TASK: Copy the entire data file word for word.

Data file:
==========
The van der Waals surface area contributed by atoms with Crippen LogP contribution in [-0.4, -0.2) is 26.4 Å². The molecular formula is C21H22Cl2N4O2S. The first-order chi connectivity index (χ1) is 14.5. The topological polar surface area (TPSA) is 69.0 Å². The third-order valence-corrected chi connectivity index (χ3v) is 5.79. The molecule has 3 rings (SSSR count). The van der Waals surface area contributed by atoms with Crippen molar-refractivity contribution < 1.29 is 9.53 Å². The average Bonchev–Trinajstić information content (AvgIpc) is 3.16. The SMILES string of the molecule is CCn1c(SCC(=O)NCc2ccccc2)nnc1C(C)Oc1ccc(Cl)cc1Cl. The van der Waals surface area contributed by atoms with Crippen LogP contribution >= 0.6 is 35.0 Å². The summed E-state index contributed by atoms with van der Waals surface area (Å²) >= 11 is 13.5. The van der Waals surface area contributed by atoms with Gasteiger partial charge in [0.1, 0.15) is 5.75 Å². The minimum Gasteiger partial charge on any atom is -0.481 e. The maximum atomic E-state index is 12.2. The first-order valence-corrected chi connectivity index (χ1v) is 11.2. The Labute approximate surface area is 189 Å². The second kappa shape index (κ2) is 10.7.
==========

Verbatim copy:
The van der Waals surface area contributed by atoms with Crippen LogP contribution in [-0.4, -0.2) is 26.4 Å². The molecular formula is C21H22Cl2N4O2S. The first-order chi connectivity index (χ1) is 14.5. The topological polar surface area (TPSA) is 69.0 Å². The third-order valence-corrected chi connectivity index (χ3v) is 5.79. The molecule has 3 rings (SSSR count). The van der Waals surface area contributed by atoms with Crippen molar-refractivity contribution < 1.29 is 9.53 Å². The average Bonchev–Trinajstić information content (AvgIpc) is 3.16. The SMILES string of the molecule is CCn1c(SCC(=O)NCc2ccccc2)nnc1C(C)Oc1ccc(Cl)cc1Cl. The van der Waals surface area contributed by atoms with Crippen LogP contribution >= 0.6 is 35.0 Å². The summed E-state index contributed by atoms with van der Waals surface area (Å²) >= 11 is 13.5. The van der Waals surface area contributed by atoms with Gasteiger partial charge in [0.1, 0.15) is 5.75 Å². The minimum Gasteiger partial charge on any atom is -0.481 e. The maximum atomic E-state index is 12.2. The first-order valence-corrected chi connectivity index (χ1v) is 11.2. The Labute approximate surface area is 189 Å². The second kappa shape index (κ2) is 10.7.